The FIFA Scandal’s Lesson: The U.S. Government Does Not Comprehend The Principle Of “A Culture Of Corruption”

jackheadexplosion

Why I am I not surp….oh, oh, there goes the head again. I guess I am surprised after all.

Since I regard soccer as about as entertaining as watching paint dry, I took only scant notice of the massive scandal in 2015 involving the Fédération Internationale de Football Association (FIFA), which oversees international soccer. More than 50 people and companies were charged in the case, and dozens have pleaded guilty. You can catch up here; I’ll wait.

All set? OK, then process this: six years after the massive criminal indictment exposed decades of corruption in global soccer, the U.S. government approved the payment of more than $200 million to….wait for it!—- to FIFA as well as its two member confederations also implicated in the scandal.

See, the theory is that the organization that was run by the individuals who stole all that money and engaged in bribery, money laundering and corruption, was really just another victim of it all. The repayment begins with an initial payment of $32.3 million in forfeited funds, the Justice Department announced, and prosecutors have approved a plan in which the soccer organizations could receive as much as $201 million.

In a statement, FIFA’s president, Gianni Infantino, thanked the American authorities for their “fast and effective approach in bringing these matters to a conclusion, and also for their trust in general,” adding that FIFA considers itself “well past” those bad old days.

This is like the Federal government paying millions to Enron because it was victimized by its management. Organizations are run by people, and when a lot of people in an organization engage in continued unethical conduct, it means that the organization itself nurtures that conduct. Such an organization isn’t the victim, it is the cause. This principle is so well established in the literature and practice of ethics compliance that the approach being taken now by the Justice Department is the ethics equivalent of NASA deciding the gravity is a myth. Corruption on this scale doesn’t occur because a few “bad apples” sneak into the barrel. It happens because the barrel itself is rotten. How can it be that prosecutors don’t comprehend this?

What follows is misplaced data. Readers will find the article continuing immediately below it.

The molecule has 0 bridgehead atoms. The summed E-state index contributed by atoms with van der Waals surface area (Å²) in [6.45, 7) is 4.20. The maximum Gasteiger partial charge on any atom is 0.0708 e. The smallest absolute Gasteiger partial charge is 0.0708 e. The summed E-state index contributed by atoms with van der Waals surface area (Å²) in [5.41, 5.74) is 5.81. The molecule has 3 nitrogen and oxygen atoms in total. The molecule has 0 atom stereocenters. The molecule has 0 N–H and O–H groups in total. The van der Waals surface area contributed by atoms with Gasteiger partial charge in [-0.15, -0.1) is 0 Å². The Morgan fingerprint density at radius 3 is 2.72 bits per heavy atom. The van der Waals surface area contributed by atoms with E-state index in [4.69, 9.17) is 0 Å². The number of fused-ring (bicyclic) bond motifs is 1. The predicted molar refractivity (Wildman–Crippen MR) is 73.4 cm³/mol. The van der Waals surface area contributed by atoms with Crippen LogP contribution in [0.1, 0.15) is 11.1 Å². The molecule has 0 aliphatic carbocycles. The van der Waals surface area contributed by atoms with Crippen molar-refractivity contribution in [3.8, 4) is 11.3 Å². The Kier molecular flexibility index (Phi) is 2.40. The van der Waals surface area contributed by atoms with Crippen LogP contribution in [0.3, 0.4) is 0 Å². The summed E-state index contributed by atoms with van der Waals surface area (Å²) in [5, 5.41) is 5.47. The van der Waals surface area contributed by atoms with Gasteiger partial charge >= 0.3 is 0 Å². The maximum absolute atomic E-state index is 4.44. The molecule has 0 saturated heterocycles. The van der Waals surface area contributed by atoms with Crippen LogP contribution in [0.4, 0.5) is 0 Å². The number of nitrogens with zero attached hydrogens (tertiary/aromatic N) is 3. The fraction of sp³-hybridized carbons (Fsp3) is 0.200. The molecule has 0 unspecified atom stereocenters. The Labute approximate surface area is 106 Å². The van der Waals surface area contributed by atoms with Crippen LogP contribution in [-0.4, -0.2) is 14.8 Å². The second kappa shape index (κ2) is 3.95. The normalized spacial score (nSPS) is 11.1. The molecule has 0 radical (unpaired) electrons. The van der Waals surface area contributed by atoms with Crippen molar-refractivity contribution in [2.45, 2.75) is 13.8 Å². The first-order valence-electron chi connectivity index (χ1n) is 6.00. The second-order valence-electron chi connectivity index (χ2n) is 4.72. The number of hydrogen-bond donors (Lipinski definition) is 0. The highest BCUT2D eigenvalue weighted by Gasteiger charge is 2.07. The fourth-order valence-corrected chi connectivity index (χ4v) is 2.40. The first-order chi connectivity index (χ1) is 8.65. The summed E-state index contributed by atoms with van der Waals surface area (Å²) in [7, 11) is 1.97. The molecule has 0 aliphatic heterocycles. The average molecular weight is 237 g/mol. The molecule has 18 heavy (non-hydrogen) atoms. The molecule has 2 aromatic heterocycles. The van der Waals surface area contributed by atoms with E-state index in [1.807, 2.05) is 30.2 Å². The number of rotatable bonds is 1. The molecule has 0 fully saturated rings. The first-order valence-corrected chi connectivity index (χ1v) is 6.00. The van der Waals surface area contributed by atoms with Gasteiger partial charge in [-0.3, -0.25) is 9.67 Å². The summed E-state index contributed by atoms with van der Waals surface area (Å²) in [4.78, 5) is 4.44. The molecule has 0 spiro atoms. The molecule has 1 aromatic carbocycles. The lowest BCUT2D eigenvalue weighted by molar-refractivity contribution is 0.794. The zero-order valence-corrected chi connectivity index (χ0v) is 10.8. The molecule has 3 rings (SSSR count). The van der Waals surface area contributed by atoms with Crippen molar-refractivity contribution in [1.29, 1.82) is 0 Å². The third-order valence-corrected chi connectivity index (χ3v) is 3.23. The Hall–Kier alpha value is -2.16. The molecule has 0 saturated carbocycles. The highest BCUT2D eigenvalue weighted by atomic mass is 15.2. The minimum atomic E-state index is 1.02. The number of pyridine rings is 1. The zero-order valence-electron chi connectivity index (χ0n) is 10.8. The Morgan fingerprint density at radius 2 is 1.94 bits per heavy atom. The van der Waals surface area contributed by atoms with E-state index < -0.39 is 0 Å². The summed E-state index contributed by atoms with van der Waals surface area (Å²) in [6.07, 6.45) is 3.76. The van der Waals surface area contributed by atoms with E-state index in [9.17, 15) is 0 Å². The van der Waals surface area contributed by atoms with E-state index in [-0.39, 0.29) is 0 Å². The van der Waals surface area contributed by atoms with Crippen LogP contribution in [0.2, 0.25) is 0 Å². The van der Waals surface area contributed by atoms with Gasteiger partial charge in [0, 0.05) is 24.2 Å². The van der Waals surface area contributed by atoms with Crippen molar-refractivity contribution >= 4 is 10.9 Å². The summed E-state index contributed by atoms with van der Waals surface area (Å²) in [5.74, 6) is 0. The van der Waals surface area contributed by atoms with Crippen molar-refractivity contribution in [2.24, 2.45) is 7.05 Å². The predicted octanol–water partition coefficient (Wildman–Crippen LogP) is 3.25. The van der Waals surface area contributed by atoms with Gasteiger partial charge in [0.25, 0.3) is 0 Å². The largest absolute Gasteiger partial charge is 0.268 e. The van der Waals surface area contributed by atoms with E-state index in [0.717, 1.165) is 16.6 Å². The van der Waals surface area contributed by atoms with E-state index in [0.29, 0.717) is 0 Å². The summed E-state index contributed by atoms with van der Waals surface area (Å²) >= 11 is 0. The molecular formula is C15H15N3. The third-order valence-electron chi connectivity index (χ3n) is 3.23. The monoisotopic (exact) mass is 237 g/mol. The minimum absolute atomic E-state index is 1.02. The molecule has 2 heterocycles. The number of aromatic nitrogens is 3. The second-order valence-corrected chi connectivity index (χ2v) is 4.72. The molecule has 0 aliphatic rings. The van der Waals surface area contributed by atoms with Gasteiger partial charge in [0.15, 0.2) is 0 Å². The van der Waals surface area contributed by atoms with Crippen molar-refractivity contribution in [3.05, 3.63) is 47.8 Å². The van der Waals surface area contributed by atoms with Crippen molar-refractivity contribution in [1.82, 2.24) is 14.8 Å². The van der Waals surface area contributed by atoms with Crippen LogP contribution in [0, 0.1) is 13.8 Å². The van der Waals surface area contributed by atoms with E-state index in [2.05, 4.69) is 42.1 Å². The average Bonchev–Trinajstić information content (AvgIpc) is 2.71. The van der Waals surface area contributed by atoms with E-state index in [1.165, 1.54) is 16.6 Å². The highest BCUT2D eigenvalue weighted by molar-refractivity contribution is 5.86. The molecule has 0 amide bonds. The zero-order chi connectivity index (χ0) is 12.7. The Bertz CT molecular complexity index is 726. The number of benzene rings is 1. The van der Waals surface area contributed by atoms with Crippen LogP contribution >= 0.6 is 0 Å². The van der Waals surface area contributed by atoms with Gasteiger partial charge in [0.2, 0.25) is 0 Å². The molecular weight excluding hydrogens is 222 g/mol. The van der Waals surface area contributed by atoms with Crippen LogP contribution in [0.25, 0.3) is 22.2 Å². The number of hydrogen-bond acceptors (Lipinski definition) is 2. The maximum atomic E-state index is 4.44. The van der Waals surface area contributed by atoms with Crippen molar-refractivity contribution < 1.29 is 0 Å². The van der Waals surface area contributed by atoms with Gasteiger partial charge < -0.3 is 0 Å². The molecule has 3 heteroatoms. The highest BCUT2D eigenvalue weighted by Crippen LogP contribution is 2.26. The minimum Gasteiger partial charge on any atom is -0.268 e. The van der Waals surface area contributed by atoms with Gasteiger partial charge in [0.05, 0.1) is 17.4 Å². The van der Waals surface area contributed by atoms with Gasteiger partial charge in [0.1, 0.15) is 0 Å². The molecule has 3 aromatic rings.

Perhaps it is because their own barrel is rotten too.

Oh, sure, there will be supposed government oversight of the money. It will be placed in a new foundation and directed toward developing soccer around the world.Spending from the new account will be subject to independent audit measures. The money will be also be held in the U.S. bank system instead of in Switzerland, where FIFA has its headquarters.

It doesn’t matter. The only way a corrupt organization can be trusted again is after all of is leadership is replaced, new and effective ethics training is mandates, and a completely new culture replaces the new one. That, obviously, takes time. At very least, the money being paid now should have been made conditional on various benchmarks as well as a clean probationary period. God understood the principle when he sent the Israelites who had worshiped the Golden Calf into the wilderness to wander for 40 years until the offending generation had faded out. Then they were allowed to enter the Promised Land. God also made sure the leaders of the group, even Moses, were punished as well. But the U.S. hasn’t required FIFA to clean out its management and board. Why is this concept so hard to grasp?

Well, it shouldn’t be hard. Unfortunately, it seems like almost anything involving ethics is too complicated for the U.S. government.

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2 thoughts on “The FIFA Scandal’s Lesson: The U.S. Government Does Not Comprehend The Principle Of “A Culture Of Corruption”

    • He’s too busy supervising elections and police departments and every other local governmental function throughout the country.

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